Similar choices might include capitalization of headers, punctuation after headers, bolding or unbolding of headers, the use of abbreviations or acronyms in some places but not in others, and the list goes on.
Inconsistency of any sort, not just in the examples above, can be enough to make some readers give up and read something else. And they might not even know why.
In short, pay attention to the details, make a choice, and stick with it.
6. Don’t Tell Me How to Feel
Have you ever had a conversation with someone who excessively uses “air-quotes” (and by “excessively,” we mean at all)? Or maybe they like to tell jokes and then immediately explain the punchline. Maybe they just like to punctuate a witty remark with a self-congratulatory wink.
This is the person readers are reminded of when you use too much formatting in your writing!
Formatting exists for a purpose, but that purpose is not to spoon-feed the reader so that they know exactly which words you think are dramatic or particularly note-worthy. If you write well, the reader will know those things without having to be told.
Formatting such as bold, italics, and underlining may sometimes be used sparingly, but use them too often and you risk sounding like the old knock-knock- joke:
Control freak — now YOU say “control freak who?”
Exclamation points, on the other hand, are the devil. Eschew them. Disavow them.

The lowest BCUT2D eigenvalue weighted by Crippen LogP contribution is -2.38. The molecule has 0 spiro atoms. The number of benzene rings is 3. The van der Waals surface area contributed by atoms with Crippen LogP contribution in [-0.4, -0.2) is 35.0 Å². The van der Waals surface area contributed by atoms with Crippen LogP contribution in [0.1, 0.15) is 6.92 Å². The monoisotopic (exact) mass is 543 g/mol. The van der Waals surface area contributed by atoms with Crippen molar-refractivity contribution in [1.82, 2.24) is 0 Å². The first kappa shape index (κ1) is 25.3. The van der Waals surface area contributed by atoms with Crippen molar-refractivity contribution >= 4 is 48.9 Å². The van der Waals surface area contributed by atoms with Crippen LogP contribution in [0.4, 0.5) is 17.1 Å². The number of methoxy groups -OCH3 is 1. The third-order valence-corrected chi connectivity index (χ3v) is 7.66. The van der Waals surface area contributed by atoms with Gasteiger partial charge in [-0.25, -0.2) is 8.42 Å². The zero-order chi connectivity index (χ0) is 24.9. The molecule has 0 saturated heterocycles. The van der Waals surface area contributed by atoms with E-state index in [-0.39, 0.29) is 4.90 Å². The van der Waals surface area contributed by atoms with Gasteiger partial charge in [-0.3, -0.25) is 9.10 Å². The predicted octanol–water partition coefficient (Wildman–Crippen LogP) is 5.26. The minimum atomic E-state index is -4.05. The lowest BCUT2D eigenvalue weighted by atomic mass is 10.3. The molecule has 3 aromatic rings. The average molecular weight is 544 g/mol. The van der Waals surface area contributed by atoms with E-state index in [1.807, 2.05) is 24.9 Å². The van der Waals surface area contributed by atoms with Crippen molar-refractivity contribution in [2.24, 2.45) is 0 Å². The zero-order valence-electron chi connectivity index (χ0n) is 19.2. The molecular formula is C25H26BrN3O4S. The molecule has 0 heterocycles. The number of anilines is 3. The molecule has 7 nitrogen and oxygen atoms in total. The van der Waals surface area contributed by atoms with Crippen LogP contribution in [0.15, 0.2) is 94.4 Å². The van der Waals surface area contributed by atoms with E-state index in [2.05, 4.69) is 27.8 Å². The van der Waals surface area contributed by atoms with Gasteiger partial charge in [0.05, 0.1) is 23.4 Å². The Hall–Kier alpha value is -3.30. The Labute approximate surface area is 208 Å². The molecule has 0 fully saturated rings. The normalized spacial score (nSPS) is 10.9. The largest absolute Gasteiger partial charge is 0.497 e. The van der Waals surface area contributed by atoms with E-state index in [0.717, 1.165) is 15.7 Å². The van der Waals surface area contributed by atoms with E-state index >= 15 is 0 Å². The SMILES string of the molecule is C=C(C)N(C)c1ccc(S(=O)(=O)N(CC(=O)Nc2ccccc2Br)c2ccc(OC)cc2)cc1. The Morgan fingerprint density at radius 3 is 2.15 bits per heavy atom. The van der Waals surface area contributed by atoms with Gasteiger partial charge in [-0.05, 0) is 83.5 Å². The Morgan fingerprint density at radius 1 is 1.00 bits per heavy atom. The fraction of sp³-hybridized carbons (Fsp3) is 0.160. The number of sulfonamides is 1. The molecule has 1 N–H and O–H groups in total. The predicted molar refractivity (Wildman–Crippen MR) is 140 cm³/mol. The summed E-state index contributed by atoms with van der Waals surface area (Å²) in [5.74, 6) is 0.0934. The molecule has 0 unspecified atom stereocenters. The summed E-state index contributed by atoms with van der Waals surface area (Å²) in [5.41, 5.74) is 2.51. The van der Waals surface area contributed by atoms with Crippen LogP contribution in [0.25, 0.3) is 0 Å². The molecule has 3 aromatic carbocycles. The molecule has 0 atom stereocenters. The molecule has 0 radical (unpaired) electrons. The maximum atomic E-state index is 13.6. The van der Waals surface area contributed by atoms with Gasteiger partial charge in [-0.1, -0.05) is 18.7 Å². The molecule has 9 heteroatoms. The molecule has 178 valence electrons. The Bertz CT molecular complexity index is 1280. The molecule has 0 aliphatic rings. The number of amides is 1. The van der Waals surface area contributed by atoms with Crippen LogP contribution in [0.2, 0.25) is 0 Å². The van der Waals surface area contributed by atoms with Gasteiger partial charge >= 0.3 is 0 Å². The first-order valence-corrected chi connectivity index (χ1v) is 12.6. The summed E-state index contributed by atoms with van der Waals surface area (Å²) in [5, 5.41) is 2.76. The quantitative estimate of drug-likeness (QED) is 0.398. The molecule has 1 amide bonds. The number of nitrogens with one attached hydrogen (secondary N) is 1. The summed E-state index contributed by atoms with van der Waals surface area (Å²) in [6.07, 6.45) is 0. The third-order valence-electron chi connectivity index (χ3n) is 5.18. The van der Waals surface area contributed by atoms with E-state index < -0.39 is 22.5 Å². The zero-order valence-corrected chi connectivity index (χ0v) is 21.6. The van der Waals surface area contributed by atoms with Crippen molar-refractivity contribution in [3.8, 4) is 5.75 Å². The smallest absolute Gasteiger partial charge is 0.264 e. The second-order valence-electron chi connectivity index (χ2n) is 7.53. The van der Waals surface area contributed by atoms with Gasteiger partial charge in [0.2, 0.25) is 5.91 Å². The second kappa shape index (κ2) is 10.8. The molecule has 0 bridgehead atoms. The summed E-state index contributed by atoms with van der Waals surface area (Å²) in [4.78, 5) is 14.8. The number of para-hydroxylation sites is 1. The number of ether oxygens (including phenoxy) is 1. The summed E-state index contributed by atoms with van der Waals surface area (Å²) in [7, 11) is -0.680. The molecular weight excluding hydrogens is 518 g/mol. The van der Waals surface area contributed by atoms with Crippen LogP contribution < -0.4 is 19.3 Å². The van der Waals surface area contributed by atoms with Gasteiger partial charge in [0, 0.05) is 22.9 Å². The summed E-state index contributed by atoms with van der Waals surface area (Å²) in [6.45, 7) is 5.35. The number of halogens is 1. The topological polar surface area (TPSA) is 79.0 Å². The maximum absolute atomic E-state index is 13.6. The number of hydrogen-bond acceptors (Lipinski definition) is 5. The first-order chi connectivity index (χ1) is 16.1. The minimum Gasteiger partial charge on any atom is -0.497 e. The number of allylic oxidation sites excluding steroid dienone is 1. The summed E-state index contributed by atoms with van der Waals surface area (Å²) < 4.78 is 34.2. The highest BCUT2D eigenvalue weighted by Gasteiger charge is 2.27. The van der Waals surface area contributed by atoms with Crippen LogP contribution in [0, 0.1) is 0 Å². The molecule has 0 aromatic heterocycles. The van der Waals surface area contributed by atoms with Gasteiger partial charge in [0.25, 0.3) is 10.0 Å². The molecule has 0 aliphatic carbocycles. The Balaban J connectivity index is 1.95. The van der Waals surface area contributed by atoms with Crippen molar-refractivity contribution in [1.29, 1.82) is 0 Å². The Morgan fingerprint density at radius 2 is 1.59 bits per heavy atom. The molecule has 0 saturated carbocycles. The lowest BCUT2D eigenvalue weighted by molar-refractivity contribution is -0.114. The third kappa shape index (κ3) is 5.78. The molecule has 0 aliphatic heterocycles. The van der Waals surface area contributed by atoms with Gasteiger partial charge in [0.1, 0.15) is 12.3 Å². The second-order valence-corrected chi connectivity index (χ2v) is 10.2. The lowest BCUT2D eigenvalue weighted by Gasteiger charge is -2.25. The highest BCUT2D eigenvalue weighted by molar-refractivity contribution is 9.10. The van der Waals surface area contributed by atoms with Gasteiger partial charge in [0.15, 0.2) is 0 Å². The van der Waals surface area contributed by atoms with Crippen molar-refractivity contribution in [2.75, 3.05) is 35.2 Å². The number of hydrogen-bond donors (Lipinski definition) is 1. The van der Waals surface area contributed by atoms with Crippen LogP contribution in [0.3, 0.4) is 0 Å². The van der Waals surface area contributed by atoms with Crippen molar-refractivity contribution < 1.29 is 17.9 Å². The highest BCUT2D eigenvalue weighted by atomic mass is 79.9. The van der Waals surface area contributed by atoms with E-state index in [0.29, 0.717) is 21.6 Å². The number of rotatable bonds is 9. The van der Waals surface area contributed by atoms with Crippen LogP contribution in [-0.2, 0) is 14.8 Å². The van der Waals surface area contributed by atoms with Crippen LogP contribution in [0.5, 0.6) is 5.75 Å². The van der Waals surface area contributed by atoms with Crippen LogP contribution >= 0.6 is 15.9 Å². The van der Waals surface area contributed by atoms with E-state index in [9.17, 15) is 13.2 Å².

With the possible exception of writing dialogue for a play or novel, I’ve never encountered an instance in which an exclamation point is truly necessary.
7. One For the Poets
This is actually two tips combined into one:
1. If you’re a beginning poet, don’t spend too much time with meter and rhyme. Start with free verse until you’ve amassed the necessary experience and confidence to move to the next level.
Rhyme and meter can be tricky things. If you’re a beginner, it’s way too easy for everything to start sounding like “Roses are red; violets are blue,” or “Mary had a little lamb.” Unless you’ve mastered and harnessed the power of more complex constructions, your readers will be too distracted the sing-song meter to pay any attention to your brilliant theme.
And speaking of theme, every poem should have one. But don’t confuse “theme” with “topic.” The theme of a (good) poem is an idea, or topic combined with an opinion.
Suppose you’ve set out to write a poem about a tree. That’s all fine and well, but your poem won’t amount to much if you don’t also start with some sort of opinion about trees (or one tree in particular). Your readers will quickly tire of reading about “bark, rough to the touch,” and “leaves, green as green can be” if there’s no actual opinion being expressed about said bark and leaves.
“Trees” is not the theme of a poem.
“Trees are nothing but ugly, misshapen reminders of when our romance died in that God-forsaken cabin in the woods,” however… Now that’s much more like it.
Of course, all of this sage advice, as with anything else, should be taken with a grain of salt. Rules were made to be broken, so none of this is carved in stone. In general, however, it’s best not to start breaking rules until you’ve learned them well in the first place. Once you’re feeling confident that you’ve learned exactly how these and other rules of writing work, you should feel free to break them as it suits your literary needs.
Except for exclamation points.
Exclamation points are the devil.